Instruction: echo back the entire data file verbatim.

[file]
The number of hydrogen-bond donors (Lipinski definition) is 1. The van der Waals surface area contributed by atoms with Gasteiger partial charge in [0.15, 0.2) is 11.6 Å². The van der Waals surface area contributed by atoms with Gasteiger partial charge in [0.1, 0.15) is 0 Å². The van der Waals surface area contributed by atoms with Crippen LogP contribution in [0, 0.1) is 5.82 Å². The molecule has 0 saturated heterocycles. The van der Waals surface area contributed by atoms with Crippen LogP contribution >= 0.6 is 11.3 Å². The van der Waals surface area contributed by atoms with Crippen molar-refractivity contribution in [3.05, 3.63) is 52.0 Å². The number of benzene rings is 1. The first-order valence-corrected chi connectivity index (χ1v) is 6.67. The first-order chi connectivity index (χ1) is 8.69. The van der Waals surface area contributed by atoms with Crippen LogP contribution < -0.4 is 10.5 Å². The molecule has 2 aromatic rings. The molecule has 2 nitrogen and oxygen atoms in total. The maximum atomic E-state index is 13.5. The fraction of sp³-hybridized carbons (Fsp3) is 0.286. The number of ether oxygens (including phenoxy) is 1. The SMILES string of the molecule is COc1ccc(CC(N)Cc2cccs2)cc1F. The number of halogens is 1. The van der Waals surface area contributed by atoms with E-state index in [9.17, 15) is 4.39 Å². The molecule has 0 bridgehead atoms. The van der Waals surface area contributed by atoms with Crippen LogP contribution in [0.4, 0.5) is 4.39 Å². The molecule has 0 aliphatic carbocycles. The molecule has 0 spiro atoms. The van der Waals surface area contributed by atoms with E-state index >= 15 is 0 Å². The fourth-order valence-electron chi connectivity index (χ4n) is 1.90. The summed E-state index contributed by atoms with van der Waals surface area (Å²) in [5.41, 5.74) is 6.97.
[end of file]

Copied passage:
The number of hydrogen-bond donors (Lipinski definition) is 1. The van der Waals surface area contributed by atoms with Gasteiger partial charge in [0.15, 0.2) is 11.6 Å². The van der Waals surface area contributed by atoms with Gasteiger partial charge in [0.1, 0.15) is 0 Å². The van der Waals surface area contributed by atoms with Crippen LogP contribution in [0, 0.1) is 5.82 Å². The molecule has 0 saturated heterocycles. The van der Waals surface area contributed by atoms with Crippen LogP contribution >= 0.6 is 11.3 Å². The van der Waals surface area contributed by atoms with Crippen molar-refractivity contribution in [3.05, 3.63) is 52.0 Å². The number of benzene rings is 1. The first-order valence-corrected chi connectivity index (χ1v) is 6.67. The first-order chi connectivity index (χ1) is 8.69. The van der Waals surface area contributed by atoms with Crippen LogP contribution < -0.4 is 10.5 Å². The molecule has 2 aromatic rings. The molecule has 2 nitrogen and oxygen atoms in total. The maximum atomic E-state index is 13.5. The fraction of sp³-hybridized carbons (Fsp3) is 0.286. The number of ether oxygens (including phenoxy) is 1. The SMILES string of the molecule is COc1ccc(CC(N)Cc2cccs2)cc1F. The number of halogens is 1. The van der Waals surface area contributed by atoms with E-state index in [9.17, 15) is 4.39 Å². The molecule has 0 bridgehead atoms. The van der Waals surface area contributed by atoms with Crippen LogP contribution in [0.4, 0.5) is 4.39 Å². The molecule has 0 aliphatic carbocycles. The molecule has 0 spiro atoms. The van der Waals surface area contributed by atoms with E-state index >= 15 is 0 Å². The fourth-order valence-electron chi connectivity index (χ4n) is 1.90. The summed E-state index contributed by atoms with van der Waals surface area (Å²) in [5.41, 5.74) is 6.97.